MTI Radar | Moving Target Indicator Radar

In this article, we are going to learn about the most powerful Radar which is called MTI radar. We will discuss the MTI radar in every detail. We will discuss the MTI radar block diagram, limitations of MTI radar, MTI radar applications, advantages of MTI radar, and the difference between MTI and pulse Doppler radar in detail. So let’s start with the introduction from basic knowledge of radar.

Introduction to Radar

The Radar system till now was required to detect targets in the presence of noise. But in practice, radars have to deal with more than receiver noise when detecting targets while they can also receive echoes from the natural environment such as land, sea, and weather. These echoes are called clutter since they tend to clutter the radar display with unwanted information.

The clutter echoes signal has a greater magnitude than the echo signal received from the aircraft. When an aircraft echo and a clutter echo appear in the same radar resolution cell, the aircraft might not be detected. But the Doppler effect permits the radar to distinguish moving targets in the presence of fixed targets even though the echo signal from fixed targets has a comparatively greater magnitude than the moving targets such as aircraft.

MTI Radar

Echo signals from fixed targets are not shifted in frequency, but the echo from a moving target with relative velocity Vr will be shifted in frequency by giving the Doppler formula.

Pulse radar, which makes use of Doppler shift for detecting moving targets is either MTI radar or a pulsed Doppler radar.

The MTI radar has a PRF low enough to not have any range ambiguities Run=c/fp (such as multiple around echo). It does however have many ambiguities in the Doppler domain (such as Blind Speed).

The pulsed Doppler radar on the other hand has a PRF large enough to avoid Doppler ambiguities but it can have numerous range ambiguities. There is also a medium PRF pulsed Doppler radar that accepts both range and Doppler ambiguities.

There is a type of MTU radar that does use the information directly from the Doppler but it observing the area of the map scan to scan. Only moving objects which change their position from scan to scan from mapping operations are displayed. This type of MTI radar is known as Area MTI radar.

MTI Radar Block Diagram

A schematic block diagram of MTI Radar is shown in the figure below. This block diagram has got two channels, one is the receiver channel, and the other is a coherent oscillator (COHO channel).


A receiver channel is identical to the standard radar receiver except for the local oscillator which is designed to have good frequency stability and a limiter is included in the IF stage so the amplitude of the echo signal fed to the phase detector should have the same amplitude.

The reference signal is provided by the COHO oscillator and is a stable1 oscillator (STALO) operating at a frequency that is near the difference between the transmitter and Stalo frequencies.

The phase of each transmitter pulse is randomly related to the phase of the last pulse in the radar using magnetrons as a transmitter. It is essential that the phase of the echo oscillator be matched with the phase of the transmitter pulse is injecting into the COHO channel. If the frequency of the COHO oscillator is stable, its phase in the time interval between pulses is then related to the phase of the oscillations of the last outgoing pulse in exactly the same way for successive pulses.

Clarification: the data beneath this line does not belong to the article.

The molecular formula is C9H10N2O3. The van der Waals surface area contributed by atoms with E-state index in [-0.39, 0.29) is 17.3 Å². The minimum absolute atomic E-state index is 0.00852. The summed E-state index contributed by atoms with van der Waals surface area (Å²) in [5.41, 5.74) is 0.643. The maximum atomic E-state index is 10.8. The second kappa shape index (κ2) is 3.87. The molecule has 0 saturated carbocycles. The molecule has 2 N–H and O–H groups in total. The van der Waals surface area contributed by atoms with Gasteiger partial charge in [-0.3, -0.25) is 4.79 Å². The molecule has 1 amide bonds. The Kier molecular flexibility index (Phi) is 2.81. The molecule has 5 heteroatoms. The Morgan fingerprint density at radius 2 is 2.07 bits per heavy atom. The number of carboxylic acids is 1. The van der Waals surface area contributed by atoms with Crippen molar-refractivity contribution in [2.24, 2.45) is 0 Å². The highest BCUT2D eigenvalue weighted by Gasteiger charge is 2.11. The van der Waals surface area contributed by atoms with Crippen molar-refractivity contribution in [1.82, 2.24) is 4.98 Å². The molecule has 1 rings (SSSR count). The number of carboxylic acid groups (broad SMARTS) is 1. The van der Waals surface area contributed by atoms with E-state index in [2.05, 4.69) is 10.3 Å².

The phase detector used in MTI radar compares the phase of the COHO oscillator and the amplitude-limited intermediate frequency echo signal. The phase detector output for successive pulses may be subtracted from each other by employing a single delay line. A delay line provides the delay of one PRP, it may employ a mercury delay line or quartz transmission line, upon which are impressed mechanical vibrations lying in the frequency range of 10 to 20 Mhz, modulated by the video signals.

The phase comparison is carried out at the IF stage instead of at a much higher transmitted frequency. The output of the phase detector is fed as the input to the delay line canceller, which is acting as a high-pass filter. It will separate the moving target from the echo received from the stationary target.

The fixed targets with the constant amplitude from pulse to pulse are cancelled on subtraction. But the moving target has varying amplitude from pulse to pulse which is not cancelled on subtraction. The output from the subtractor unit is bipolar in nature and it is to be converted into unipolar video by using a full wave rectifier before presenting on displaying unit.

By practical MTI system is capable of canceling echoes from fixed targets having an amplitude of the order of 40 dB or greater above visibility. At the same time, it is possible to observe moving targets superimposed over the fixed targets and which are weaker than the fixed targets by as much as 25 dB.

MTI Radar using Power Oscillator as Transmitter

A block diagram of MTI radar using a power oscillator is shown in the figure below. A portion of the transmitted signal is mixed with the STALO output to produce an IF beat signal whose phase is directly related to the phase of the transmitter.

MTI Radar using Power Oscillator as Transmitter

This IF pulse is applied to the coherent oscillator (COHO) and causes the phase of the COHO CW oscillation to “Lock” in step with the phase of the IF reference pulse. The phase of the COHO is then related to the phase of the transmitted pulse and may be used as the reference signal for echoes received from the particular transmitted pulse.

Upon the next transmission, another IF locking pulse is generated relocking the phase of the CW COHO until the next locking pulse comes along. This type of MTI radar has wide applications.

Non-Coeherent MTI Radar

The echo signal received from a moving target or from clutter fluctuates both in amplitude and phase. Where the MTI makes use of the phase fluctuation then it is called coherent MTI Radar and where the amplitude fluctuation is considered then it is called non-coherent MTI radar, the amplitude fluctuation is used to recognize the Doppler components produced by a moving target. It is also called externally coherent.

The block diagram of the non-coherent MTI radar is shown in the figure below.

Block Diagram of Non-Coherent MTI Radar

In non-coherent MTI amplitude limiters can not be used otherwise desired amplitude fluctuation would be lost. Instead of using a phase detector, we are using an amplitude detector. Therefore, the IF amplifier should be linear and should have a large dynamic range.

A logarithm amplifier may be used as an IF amplifier to have logarithm gain characteristics, such as protection from saturation, and uniform output with variation in the clutter input amplitude.